The Sentinel


Wednesday, October 21, 2020

JITC Letter From the Editor -October 2020

Dear JITC Readers,

Welcome to the latest edition of the JITC digest. For many of our readers, especially in the United States, October is associated with Halloween—the seasonal mood hearkens back to the earliest days of immunotherapy, when many considered the concept of immunological control of tumors to be the stuff of “witchcraft.”

Now, of course, thanks to tireless efforts by clinicians and researchers as well as participation by patients in clinical trials, our understanding of tumor immunology has advanced by leaps and bounds. Concepts once thought to be spooky and mysterious such as immune checkpoints are now generally accepted as common knowledge. Every advance, however, also brings new areas of inquiry, and JITC will continue to publish the leading research in our field. The JITC’s corrected Impact Factor just released by Clarivate Analytics of 10.252 attests to the growing influence of the journal in a field that has taken center stage in oncology and immunology.

We also look forward to SITC’s annual meeting and pre-conference program, this year reimagined as an entirely virtual experience. The virtual meeting will be a one of a kind opportunity to hear from luminaries in our field as well as view presentations on the latest research. Find out more about registration here.

The original research articles featured in this month’s digest highlight several exciting emerging areas in immunotherapy. Elham Beyranvand Nejad and colleagues add a new angle into the important topic of mechanisms of immunotherapy resistance, with an in-depth characterization of the importance of the myeloid cellular component in the tumor microenvironment for preventing recurrence.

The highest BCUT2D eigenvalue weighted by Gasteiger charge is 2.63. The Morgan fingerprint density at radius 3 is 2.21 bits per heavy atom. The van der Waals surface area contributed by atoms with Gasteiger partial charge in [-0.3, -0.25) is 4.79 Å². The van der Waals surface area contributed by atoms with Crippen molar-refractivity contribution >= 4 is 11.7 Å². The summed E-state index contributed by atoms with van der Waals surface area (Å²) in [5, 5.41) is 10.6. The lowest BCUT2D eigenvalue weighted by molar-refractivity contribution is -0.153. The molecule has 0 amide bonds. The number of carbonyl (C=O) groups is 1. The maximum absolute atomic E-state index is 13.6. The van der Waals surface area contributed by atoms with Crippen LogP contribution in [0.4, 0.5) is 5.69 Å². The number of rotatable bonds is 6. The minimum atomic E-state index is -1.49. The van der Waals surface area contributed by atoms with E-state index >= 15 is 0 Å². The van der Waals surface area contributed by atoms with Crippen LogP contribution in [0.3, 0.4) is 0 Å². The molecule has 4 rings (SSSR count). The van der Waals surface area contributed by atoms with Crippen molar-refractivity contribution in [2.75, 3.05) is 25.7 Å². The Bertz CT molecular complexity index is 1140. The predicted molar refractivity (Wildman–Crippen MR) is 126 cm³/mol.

Efficient targeting of regulatory T cells in the tumor microenvironment has had limited success to date, but Francesca Zammarchi et al provide promising pre-clinical evidence that a CD25-directed antibody-drug conjugate may efficiently deplete immunosuppressive cells and strongly synergize with checkpoint inhibitors, allowing for robust disease control.

In an outside-of-the-box approach to improve yields for chimeric antigen receptor T cell manufacturing, Andrea Schmidts and colleagues developed artificial antigen presenting cells that improve over conventional bead-based reagents for T cell activation in several aspects. Of note, Schmidts et al modified the artificial antigen-presenting cells to disrupt expression of the lentiviral binding receptor and avoid “vector sink” during transduction using CRISPR-Cas9—the technology honored with the 2020 Nobel Prize in chemistry.

Immunotherapy in the neoadjuvant setting is an important and ongoing area of research. Although the trial of nivolumab and ipilimumab prior to surgery for resectable non-small cell lung cancer reported by Joshua E Reuss and colleagues was prematurely terminated due to toxicity, the findings underscore the importance of future research, especially on biomarkers to predict response to treatment.

Finally, in addition to the excellent original research in this month’s digest, it’s a pleasure to spotlight a review from the recently completed series on immune checkpoints beyond PD-1. If you have not read these outstanding reviews, be sure to browse the entire collection, in addition to the overview of TIGIT in immunotherapy highlighted in this month’s digest.
Warm regards,

Pedro J. Romero, MD
Editor-in-Chief, Journal for ImmunoTherapy of Cancer

To view the entire September 2020 JITC Digest, please click here

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